Improv: Chevy Chase Comedy

Last Tuesday’s class we were only 6 out of 10 students; the lowest we’ve had for any class as the Summer vacations ramp up. Holding up tradition, the weather was quite balmy and looked like it was about to rain for most of the day. The majority of the class’ exercises appeared to be centered around physical actions:

In one exercise we were told to perform a specific action and our partner would come up to us and ask us what we were doing. We had to say we were doing something different and that person would then begin performing that task. The natural inclination was to always pick something related to the action we were currently involved in. It took a bit of creativity to pick outside the box.

My favourite activity was one where as a group, we had to hide a key in a child’s playroom. The first person would go into the room and hide a key somewhere in the room. The next person would then find the key, and hide it somewhere else. Each person would have to investigate all the items before finally finding the object of the search and hiding it in a new spot. It was interesting to see the interpretations each person had and how it evolved. It also made us more aware of the imaginary surroundings we would establish during a scene. Later, others would describe the setting or venue for us and we’d act out a scene using that imaginary¬†location.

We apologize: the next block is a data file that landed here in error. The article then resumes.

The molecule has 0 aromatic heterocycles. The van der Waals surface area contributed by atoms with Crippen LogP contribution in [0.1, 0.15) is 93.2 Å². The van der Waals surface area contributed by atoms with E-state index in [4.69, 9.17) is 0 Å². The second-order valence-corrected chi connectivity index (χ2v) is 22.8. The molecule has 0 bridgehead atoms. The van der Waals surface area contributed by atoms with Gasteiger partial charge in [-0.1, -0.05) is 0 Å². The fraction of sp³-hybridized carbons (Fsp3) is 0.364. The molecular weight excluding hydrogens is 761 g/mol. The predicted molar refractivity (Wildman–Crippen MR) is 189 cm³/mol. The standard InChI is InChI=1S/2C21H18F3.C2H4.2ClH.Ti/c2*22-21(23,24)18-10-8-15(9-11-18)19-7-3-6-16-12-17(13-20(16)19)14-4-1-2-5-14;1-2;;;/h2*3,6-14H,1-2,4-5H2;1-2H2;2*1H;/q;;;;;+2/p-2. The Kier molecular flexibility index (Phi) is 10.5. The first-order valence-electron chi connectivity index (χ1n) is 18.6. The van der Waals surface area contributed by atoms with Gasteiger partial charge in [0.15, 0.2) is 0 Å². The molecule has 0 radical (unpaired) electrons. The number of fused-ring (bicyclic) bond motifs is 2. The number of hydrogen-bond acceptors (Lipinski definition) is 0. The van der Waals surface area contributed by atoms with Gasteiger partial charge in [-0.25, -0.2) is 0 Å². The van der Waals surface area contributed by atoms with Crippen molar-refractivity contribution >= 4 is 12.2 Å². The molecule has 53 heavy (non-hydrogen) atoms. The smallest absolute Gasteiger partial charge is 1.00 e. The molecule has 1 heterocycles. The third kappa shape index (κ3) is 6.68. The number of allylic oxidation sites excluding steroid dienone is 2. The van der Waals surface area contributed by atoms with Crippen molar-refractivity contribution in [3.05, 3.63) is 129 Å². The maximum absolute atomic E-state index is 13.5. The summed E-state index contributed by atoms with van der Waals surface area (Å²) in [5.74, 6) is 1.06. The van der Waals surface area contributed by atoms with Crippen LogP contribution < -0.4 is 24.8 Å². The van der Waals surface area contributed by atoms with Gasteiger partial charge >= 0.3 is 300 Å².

The next one which was certainly difficult to wrap our head around was to each perform different activities. For example, I had to mimic pumping gas while my partner had to pretend to be picking up flowers. We were then asked to create a scene while then continuing our actions. Ours evolved into a rose heist from the botanical gardens. Another group had someone fishing and another folding clothes but they were not to speak or make reference to their actions.

Throughout the evening, I found I got the best reaction based on my mannerisms and the physical comedy. In retrospect, this has been a common theme. I tend to be very stone-faced in my personal life. So when I do try to convey tone or message using only facial expressions it can come as a surprise to some. After class, we went out to the Old Orchard and discussed the physical comedy. One of my fellow classmates mentioned she struggled through some of the exercises on what to do with her hands. Honestly, I didn’t feel I faced the same challenge. Perhaps my strength lies in physical comedy?

Imagine the above, except no dimple, more stubble and shorter hair on the sides.

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